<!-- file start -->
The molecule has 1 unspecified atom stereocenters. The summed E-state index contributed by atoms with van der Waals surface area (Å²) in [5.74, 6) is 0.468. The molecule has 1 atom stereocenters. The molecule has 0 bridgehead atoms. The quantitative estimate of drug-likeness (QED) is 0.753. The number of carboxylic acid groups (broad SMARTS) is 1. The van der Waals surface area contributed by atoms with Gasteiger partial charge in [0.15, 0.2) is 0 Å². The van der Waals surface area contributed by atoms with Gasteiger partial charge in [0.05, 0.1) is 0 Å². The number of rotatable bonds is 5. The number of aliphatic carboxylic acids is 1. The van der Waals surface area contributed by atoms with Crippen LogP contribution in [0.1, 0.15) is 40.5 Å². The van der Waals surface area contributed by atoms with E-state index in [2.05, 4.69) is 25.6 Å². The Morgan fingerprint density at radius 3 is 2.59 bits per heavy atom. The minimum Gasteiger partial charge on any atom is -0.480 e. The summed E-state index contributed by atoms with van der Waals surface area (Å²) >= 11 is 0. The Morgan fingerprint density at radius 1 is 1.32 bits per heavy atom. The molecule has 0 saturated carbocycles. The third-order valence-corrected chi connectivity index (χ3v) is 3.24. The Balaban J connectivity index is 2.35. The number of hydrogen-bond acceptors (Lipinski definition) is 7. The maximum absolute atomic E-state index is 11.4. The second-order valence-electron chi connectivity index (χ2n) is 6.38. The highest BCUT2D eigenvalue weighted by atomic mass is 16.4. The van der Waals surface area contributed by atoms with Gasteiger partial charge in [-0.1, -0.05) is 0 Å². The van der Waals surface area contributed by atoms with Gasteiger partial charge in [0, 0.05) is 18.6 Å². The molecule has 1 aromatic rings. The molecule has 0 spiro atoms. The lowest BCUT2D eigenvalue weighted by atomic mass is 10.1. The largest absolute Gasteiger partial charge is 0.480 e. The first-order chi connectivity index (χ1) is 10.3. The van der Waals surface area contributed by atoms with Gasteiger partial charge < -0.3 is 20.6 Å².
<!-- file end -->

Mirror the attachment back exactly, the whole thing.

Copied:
The molecule has 1 unspecified atom stereocenters. The summed E-state index contributed by atoms with van der Waals surface area (Å²) in [5.74, 6) is 0.468. The molecule has 1 atom stereocenters. The molecule has 0 bridgehead atoms. The quantitative estimate of drug-likeness (QED) is 0.753. The number of carboxylic acid groups (broad SMARTS) is 1. The van der Waals surface area contributed by atoms with Gasteiger partial charge in [0.15, 0.2) is 0 Å². The van der Waals surface area contributed by atoms with Gasteiger partial charge in [0.05, 0.1) is 0 Å². The number of rotatable bonds is 5. The number of aliphatic carboxylic acids is 1. The van der Waals surface area contributed by atoms with Crippen LogP contribution in [0.1, 0.15) is 40.5 Å². The van der Waals surface area contributed by atoms with E-state index in [2.05, 4.69) is 25.6 Å². The Morgan fingerprint density at radius 3 is 2.59 bits per heavy atom. The minimum Gasteiger partial charge on any atom is -0.480 e. The summed E-state index contributed by atoms with van der Waals surface area (Å²) >= 11 is 0. The Morgan fingerprint density at radius 1 is 1.32 bits per heavy atom. The molecule has 0 saturated carbocycles. The third-order valence-corrected chi connectivity index (χ3v) is 3.24. The Balaban J connectivity index is 2.35. The number of hydrogen-bond acceptors (Lipinski definition) is 7. The maximum absolute atomic E-state index is 11.4. The second-order valence-electron chi connectivity index (χ2n) is 6.38. The highest BCUT2D eigenvalue weighted by atomic mass is 16.4. The van der Waals surface area contributed by atoms with Gasteiger partial charge in [-0.1, -0.05) is 0 Å². The van der Waals surface area contributed by atoms with Gasteiger partial charge in [0, 0.05) is 18.6 Å². The molecule has 1 aromatic rings. The molecule has 0 spiro atoms. The lowest BCUT2D eigenvalue weighted by atomic mass is 10.1. The largest absolute Gasteiger partial charge is 0.480 e. The first-order chi connectivity index (χ1) is 10.3. The van der Waals surface area contributed by atoms with Gasteiger partial charge < -0.3 is 20.6 Å².